The state wants to loosen up the rules governing building in the New Jersey Highlands, changes critics say will allow up to 1,100 new septic systems and more development in the preservation area.
The proposal, to be published today in the New Jersey Register, is based on more extensive water-quality data concerning how much building could occur in the region, which supplies drinking water to more than 5 million residents.
Conservationists view the revisions as the latest effort by the Department of Environmental Protection to roll back protections in the Highlands, coming on the heels of other proposed rule changes that also have come under fire from Highlands advocates.
The Highlands are a sprawling 860,000 acres of forested ridges and rolling farmland in northern New Jersey that was originally protected under a law enacted 12 years ago.
If adopted, the latest rule would deal with how many septic systems would be allowed in the 414,000 acres of the Highlands preservation area, an issue that led to litigation over the existing rules by the New Jersey Farm Bureau. The bureau contended that the rules lacked any scientific foundation. The new rule would increase the potential number of septic systems by 12 percent, according to the DEP.
“The proposed septic system density standards provide a common sense, science-based approach to protecting the region’s precious water supplies, while creating reasonable opportunities for economic growth and jobs,’’ said DEP Commissioner Bob Martin.
Based on data collected from the U.S. Geological Survey, the agency contends the density of septic systems can be increased within the three different land-use categories in the preservation area without degrading water quality.
Critics of the proposal, however, say the data is flawed and predict it will have an adverse impact on water quality.
“It is part and parcel of the same problem,’’ said Julia Somers, executive director of the New Jersey Highlands Coalition, referring to the latest rule proposal. “It is continuing to roll back protections in the Highlands.’’
Under the rule proposal, the number of septic systems could increase from one for 88 acres in the forested area (the most protected zone) to one system for every 23 acres. The number of acres per system in the unforested areas could drop from 11 or 12 to eight.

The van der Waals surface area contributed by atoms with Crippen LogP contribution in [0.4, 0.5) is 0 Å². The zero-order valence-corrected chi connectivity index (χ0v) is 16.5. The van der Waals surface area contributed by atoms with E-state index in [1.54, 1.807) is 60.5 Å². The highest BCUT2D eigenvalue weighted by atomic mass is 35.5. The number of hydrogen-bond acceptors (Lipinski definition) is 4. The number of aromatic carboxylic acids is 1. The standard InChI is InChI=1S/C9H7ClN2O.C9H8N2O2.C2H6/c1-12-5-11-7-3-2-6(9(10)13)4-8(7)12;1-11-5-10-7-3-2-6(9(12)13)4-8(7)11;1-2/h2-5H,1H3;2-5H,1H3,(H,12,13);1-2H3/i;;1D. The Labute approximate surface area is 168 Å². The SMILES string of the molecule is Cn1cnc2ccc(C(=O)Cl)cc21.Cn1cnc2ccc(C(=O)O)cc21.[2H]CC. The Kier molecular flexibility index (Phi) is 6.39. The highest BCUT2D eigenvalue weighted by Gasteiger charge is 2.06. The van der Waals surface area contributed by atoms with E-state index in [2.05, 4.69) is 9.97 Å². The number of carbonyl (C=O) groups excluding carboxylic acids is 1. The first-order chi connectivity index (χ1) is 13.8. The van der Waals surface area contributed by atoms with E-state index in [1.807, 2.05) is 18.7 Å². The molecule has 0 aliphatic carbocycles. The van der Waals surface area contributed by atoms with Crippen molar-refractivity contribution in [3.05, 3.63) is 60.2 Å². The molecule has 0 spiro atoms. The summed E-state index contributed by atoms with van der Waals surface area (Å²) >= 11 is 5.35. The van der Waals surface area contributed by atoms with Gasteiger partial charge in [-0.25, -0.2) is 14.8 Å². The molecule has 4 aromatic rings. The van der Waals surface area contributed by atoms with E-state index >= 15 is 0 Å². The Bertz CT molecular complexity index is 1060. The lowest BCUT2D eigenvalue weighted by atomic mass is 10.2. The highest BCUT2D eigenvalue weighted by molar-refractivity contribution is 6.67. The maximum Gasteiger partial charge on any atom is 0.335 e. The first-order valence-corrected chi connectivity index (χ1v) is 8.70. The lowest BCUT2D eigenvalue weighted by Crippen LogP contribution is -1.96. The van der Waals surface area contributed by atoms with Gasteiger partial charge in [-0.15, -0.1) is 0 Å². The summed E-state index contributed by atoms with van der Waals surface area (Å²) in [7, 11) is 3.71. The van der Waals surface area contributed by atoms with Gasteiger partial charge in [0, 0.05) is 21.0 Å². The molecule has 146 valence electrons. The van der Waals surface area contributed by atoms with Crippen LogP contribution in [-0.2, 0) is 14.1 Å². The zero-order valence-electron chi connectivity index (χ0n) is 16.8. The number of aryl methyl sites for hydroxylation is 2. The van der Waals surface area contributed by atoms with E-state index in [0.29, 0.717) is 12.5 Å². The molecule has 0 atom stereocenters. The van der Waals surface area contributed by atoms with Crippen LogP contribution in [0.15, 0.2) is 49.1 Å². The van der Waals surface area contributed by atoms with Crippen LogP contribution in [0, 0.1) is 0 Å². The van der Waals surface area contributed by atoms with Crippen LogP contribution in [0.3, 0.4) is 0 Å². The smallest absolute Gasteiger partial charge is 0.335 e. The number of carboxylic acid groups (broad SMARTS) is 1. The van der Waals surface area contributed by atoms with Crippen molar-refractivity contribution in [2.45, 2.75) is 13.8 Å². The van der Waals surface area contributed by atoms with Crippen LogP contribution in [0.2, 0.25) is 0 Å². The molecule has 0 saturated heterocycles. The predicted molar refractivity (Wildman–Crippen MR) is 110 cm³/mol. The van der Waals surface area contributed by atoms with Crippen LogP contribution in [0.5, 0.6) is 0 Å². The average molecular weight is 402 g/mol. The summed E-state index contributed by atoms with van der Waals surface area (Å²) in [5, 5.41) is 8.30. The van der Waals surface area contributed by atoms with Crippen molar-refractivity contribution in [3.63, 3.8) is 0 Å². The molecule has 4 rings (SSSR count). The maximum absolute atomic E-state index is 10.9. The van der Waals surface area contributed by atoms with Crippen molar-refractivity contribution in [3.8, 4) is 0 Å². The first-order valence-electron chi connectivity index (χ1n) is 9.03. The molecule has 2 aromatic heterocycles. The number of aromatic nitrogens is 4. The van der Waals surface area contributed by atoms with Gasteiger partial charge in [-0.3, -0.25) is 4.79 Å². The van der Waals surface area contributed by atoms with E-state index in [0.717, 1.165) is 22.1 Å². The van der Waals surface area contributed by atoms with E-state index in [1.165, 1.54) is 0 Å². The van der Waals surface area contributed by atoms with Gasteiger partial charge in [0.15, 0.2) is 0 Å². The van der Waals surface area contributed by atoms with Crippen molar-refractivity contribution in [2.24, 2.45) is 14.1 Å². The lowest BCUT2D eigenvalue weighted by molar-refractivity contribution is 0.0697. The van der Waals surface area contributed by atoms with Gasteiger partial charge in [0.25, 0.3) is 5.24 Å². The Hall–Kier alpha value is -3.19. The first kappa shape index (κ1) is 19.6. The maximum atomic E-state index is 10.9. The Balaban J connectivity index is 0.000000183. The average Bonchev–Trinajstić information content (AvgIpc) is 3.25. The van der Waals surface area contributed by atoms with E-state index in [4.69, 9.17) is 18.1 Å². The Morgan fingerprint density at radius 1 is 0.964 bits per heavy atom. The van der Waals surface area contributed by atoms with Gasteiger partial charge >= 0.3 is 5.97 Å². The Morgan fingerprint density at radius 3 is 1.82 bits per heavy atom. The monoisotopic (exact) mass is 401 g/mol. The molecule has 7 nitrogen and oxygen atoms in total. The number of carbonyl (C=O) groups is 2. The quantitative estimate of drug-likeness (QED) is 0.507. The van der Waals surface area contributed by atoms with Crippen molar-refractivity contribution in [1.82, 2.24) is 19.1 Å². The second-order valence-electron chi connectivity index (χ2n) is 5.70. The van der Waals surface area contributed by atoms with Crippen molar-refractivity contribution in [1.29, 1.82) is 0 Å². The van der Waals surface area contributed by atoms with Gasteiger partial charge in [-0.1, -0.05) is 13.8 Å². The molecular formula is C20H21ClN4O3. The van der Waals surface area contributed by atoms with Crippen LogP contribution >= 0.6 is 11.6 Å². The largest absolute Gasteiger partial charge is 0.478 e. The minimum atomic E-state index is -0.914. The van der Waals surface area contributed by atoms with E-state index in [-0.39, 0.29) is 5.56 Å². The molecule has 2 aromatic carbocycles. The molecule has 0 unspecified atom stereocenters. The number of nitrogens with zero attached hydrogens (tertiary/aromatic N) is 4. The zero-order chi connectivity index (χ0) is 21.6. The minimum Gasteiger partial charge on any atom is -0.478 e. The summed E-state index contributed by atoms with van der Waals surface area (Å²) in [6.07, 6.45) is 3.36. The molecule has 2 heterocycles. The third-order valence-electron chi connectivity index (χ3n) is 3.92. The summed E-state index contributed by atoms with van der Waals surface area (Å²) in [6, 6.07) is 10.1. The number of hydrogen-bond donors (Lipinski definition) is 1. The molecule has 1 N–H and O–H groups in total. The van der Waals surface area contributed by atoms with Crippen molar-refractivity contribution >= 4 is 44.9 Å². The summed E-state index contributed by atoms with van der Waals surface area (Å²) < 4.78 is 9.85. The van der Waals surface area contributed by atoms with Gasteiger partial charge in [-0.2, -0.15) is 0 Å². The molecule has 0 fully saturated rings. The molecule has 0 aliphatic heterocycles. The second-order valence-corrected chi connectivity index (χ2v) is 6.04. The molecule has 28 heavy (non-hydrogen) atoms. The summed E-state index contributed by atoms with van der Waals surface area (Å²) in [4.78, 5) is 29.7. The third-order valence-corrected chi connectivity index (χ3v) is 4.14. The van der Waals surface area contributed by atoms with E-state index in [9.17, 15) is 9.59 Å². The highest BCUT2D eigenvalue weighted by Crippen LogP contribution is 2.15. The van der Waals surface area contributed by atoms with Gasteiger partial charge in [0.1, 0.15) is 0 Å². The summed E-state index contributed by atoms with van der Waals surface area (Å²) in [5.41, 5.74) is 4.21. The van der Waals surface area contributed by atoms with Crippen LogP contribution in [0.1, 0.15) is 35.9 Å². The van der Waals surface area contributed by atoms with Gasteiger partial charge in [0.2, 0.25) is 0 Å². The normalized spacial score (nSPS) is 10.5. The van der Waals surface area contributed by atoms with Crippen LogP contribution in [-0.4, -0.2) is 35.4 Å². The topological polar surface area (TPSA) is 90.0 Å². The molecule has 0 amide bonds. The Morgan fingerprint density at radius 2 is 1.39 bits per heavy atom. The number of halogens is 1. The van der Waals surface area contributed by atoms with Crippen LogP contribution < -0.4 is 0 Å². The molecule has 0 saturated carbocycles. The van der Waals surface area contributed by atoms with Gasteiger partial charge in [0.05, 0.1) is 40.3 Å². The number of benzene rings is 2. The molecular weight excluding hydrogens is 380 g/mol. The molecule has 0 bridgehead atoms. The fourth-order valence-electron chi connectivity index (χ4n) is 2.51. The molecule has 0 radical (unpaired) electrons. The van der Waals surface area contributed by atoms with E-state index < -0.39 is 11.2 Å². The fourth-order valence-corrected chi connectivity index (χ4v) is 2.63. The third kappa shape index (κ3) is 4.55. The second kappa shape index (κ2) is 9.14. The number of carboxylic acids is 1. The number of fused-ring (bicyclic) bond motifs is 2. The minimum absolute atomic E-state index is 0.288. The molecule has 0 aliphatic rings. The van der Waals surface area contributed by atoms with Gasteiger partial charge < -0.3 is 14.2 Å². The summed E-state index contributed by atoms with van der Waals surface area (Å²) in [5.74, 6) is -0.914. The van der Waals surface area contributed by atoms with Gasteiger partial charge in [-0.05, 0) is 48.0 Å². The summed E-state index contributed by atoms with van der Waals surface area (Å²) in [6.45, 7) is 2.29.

“These changes will severely harm our critical headwater areas, forested mountains, and endangered species, while causing more sprawl and pollution,’’ said Jeff Tittel, director of the New Jersey Sierra Club.
The rule relies on pollution from nitrates, found in septic waste, as a gauge in determining groundwater quality. Somers, however, argued the data used by the DEP was from areas already developed where nitrate levels are likely higher. In areas where development hasn’t occurred, nitrate levels would be much lower and allowing more septic systems would degrade water quality.
By allowing more development in the preservation area, environmentalists contend it will further fragment forested areas that protect the region’s water supply and increase impervious cover that will reduce groundwater recharge.
The latest rule comes on the heels of another regulatory proposal, now on hold, that would further impair water quality by eliminating protections for special areas where streams form — known as headwaters — as well as buffer zones around highly protected streams. Beyond clean-water advocates, the rule also has raised concerns among officials of the regional office of the U.S. Environmental Protection Agency.
After the Legislature threatened to invoke a rare tool to rescind the rule proposal, the DEP agreed to hold off adopting the rule and meet with stakeholders concerned about the measure. No consensus on the issue has yet been reached.